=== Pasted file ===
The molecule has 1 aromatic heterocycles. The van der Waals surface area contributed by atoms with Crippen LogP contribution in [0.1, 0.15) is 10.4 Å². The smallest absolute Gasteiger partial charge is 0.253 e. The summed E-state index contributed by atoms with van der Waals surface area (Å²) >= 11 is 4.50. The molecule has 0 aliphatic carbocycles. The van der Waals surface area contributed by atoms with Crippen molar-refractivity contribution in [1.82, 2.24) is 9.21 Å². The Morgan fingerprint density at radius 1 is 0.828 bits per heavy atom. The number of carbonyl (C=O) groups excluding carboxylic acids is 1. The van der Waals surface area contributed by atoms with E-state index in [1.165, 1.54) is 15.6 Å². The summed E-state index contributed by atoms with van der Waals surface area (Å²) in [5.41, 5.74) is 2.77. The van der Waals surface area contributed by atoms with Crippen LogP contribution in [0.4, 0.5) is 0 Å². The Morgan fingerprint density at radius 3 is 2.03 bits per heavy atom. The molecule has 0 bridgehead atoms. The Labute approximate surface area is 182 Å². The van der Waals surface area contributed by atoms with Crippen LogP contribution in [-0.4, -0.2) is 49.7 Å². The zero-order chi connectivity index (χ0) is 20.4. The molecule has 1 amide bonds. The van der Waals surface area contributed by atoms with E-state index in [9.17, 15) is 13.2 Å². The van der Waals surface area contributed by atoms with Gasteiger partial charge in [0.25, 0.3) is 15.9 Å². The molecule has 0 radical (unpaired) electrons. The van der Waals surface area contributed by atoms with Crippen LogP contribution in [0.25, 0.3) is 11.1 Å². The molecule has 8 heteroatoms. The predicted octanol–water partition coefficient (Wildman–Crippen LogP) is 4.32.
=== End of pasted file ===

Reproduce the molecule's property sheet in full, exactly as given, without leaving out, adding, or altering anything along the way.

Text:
The molecule has 1 aromatic heterocycles. The van der Waals surface area contributed by atoms with Crippen LogP contribution in [0.1, 0.15) is 10.4 Å². The smallest absolute Gasteiger partial charge is 0.253 e. The summed E-state index contributed by atoms with van der Waals surface area (Å²) >= 11 is 4.50. The molecule has 0 aliphatic carbocycles. The van der Waals surface area contributed by atoms with Crippen molar-refractivity contribution in [1.82, 2.24) is 9.21 Å². The Morgan fingerprint density at radius 1 is 0.828 bits per heavy atom. The number of carbonyl (C=O) groups excluding carboxylic acids is 1. The van der Waals surface area contributed by atoms with E-state index in [1.165, 1.54) is 15.6 Å². The summed E-state index contributed by atoms with van der Waals surface area (Å²) in [5.41, 5.74) is 2.77. The van der Waals surface area contributed by atoms with Crippen LogP contribution in [0.4, 0.5) is 0 Å². The Morgan fingerprint density at radius 3 is 2.03 bits per heavy atom. The molecule has 0 bridgehead atoms. The Labute approximate surface area is 182 Å². The van der Waals surface area contributed by atoms with Crippen LogP contribution in [-0.4, -0.2) is 49.7 Å². The zero-order chi connectivity index (χ0) is 20.4. The molecule has 1 amide bonds. The van der Waals surface area contributed by atoms with E-state index in [9.17, 15) is 13.2 Å². The van der Waals surface area contributed by atoms with Gasteiger partial charge in [0.25, 0.3) is 15.9 Å². The molecule has 0 radical (unpaired) electrons. The van der Waals surface area contributed by atoms with Crippen LogP contribution in [0.25, 0.3) is 11.1 Å². The molecule has 8 heteroatoms. The predicted octanol–water partition coefficient (Wildman–Crippen LogP) is 4.32.